Despite reports that the ruling and opposition parties in
Zimbabwe were expected to issue a memorandum of understanding (MOU) Wednesday,
that is not likely to happen.
ruling ZANU-PF party and the opposition MDC are trying to negotiate, following
the recent disputed and controversial presidential run-off election. In the meantime, the United States and other
countries are considering further sanctions against the government of President
Robert Mugabe. The election has been widely criticized as being a sham.
reporter Delia Robertson is following the story. From Johannesburg, she spoke
with English to Africa Service reporter Joe De Capua about why a memorandum of
understanding would not be issued Wednesday.
think essentially because the MDC is still undecided about what it wants to be
included in the MOU. I think it's also undecided about whether in fact it
really wants an MOU or not and how that will affect its status in terms of
talks," she says.
MDC members are discussing the issue. "The MDC has been meeting for a couple of
days now and they continue in meetings today about the MOU and how to proceed
from here. I think there's some disagreement within the MDC itself,
particularly the Morgan Tsvangirai formation of the MDC, which is the largest
formation of that party, about what the MOU should include; and also about who
should be playing what role in negotiations. There may be some dissatisfaction
with how they've been handled up till now by the (party's) secretary-general
Tendai Biti," she says.
Mr. Mugabe claimed victory in the disputed runoff and was sworn in to a sixth
term in office, what leverage does the MDC really have? Robertson says, "I
think the leverage that they have is essentially that in order to be able to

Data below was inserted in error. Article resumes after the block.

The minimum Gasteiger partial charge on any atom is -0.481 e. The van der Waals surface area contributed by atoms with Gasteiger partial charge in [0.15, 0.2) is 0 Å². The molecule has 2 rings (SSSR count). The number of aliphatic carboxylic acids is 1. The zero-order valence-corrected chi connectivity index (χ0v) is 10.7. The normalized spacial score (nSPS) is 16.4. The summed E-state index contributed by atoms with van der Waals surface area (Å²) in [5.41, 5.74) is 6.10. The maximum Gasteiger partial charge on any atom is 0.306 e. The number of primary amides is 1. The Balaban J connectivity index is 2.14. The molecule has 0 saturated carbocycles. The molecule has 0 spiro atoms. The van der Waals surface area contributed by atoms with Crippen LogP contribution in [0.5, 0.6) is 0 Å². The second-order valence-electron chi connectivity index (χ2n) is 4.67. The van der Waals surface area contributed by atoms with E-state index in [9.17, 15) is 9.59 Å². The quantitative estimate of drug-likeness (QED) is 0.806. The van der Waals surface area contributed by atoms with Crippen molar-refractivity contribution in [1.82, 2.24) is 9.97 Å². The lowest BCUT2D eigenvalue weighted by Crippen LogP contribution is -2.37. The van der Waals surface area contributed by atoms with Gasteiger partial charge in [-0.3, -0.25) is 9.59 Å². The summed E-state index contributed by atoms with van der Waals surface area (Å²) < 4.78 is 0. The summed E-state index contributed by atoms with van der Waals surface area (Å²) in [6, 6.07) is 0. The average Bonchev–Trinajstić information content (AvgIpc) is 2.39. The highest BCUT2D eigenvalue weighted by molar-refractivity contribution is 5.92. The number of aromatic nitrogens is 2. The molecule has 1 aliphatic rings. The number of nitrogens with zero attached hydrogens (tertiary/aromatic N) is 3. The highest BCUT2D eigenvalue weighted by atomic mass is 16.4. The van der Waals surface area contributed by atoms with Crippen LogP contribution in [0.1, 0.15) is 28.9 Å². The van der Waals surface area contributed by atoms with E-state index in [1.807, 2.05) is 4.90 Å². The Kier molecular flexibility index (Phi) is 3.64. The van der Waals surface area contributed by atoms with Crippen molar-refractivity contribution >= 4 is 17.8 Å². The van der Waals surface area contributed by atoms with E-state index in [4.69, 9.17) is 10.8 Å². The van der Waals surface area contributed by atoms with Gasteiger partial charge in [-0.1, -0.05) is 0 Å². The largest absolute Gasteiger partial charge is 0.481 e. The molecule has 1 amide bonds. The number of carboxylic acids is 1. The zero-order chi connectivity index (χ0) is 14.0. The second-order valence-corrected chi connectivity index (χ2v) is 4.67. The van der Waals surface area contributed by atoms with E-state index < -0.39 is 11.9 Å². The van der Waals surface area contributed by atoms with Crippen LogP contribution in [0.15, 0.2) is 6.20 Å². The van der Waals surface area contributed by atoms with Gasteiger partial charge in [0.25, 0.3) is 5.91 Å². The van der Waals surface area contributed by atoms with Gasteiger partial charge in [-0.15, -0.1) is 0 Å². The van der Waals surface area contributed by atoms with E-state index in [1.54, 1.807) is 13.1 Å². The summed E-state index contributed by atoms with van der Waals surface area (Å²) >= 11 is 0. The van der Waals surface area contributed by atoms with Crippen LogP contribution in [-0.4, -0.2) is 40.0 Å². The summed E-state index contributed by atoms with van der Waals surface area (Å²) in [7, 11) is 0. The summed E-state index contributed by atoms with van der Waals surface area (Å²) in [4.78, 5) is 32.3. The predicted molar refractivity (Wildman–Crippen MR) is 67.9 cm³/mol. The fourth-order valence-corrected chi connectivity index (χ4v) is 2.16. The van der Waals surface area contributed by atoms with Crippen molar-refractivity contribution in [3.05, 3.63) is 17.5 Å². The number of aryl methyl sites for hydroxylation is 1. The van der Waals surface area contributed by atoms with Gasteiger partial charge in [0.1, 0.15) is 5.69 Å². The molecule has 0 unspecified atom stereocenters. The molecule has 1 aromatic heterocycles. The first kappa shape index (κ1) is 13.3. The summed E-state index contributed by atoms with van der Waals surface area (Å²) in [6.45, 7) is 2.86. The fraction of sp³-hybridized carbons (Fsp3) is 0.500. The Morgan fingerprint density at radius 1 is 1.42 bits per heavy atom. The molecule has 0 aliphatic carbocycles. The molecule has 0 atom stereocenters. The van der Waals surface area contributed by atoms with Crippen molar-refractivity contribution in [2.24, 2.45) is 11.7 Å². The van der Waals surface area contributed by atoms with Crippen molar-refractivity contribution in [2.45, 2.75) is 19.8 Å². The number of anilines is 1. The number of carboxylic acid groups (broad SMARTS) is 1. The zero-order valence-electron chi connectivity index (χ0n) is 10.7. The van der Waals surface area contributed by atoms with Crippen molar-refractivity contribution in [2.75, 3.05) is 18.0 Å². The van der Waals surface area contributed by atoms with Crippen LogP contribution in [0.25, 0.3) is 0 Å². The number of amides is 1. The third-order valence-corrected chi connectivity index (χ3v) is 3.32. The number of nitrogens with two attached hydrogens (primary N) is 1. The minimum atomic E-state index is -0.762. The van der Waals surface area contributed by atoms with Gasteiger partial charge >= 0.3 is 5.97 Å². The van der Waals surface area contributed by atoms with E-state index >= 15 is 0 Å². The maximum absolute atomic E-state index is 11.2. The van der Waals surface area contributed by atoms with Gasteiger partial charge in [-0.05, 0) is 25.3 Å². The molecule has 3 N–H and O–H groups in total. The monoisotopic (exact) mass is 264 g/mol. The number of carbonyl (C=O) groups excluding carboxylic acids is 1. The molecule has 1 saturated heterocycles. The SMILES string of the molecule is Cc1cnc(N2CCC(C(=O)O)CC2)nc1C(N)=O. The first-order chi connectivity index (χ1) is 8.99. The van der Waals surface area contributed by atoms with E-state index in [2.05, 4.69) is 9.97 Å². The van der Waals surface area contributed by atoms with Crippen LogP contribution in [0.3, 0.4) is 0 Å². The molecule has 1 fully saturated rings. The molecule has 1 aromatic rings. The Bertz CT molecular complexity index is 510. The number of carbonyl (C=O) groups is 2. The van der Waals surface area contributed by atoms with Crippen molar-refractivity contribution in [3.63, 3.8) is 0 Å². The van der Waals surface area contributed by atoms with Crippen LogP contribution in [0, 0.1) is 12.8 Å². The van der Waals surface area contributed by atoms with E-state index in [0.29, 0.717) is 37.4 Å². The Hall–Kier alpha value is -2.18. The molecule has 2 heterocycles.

govern – because the MDC won the most votes in parliament and almost a majority
in the senate – that the ruling party would need the MDC in order to proceed
further. And also because Mr. Mugabe is very anxious that sanctions are not
increased against him and senior people in his party. And so, in order to
prevent that from happening he needs some sort of agreement."
last time MDC and ZANU-PF officials met was last week in South Africa. "They
met in preliminary talks to determine how the talks would proceed," she says.
African President Thabo Mbeki had been appointed by SADC, the Southern African
Development Community, to mediate Zimbabwe's political crisis. Many have
criticized his quiet diplomacy for failing to bring political change.
(Mbeki) convened the talks last week. Those talks continue to be facilitated by
senior members of his government. And it is my understanding that be popped in
a few times to meet with the delegates. So, yes, indeed he continues to play a
role. And in fact some of the objections expressed by Mr. Tsvangirai and others
as a reason for delaying the signing of an MOU until a second mediator has been
appointed to work along side of him may in fact be somewhat of a cover by the
MDC to disguise it's own uncertainties within its own ranks," she says.
Robertson says that the MDC would like
a second mediator to come from the African Union (AU), thus expanding mediation
efforts beyond SADC. "However, as we know, when the AU met they essentially
handed the ball back to SADC and said SADC will continue with its efforts to
resolve the situation in Zimbabwe, the crisis there," she says.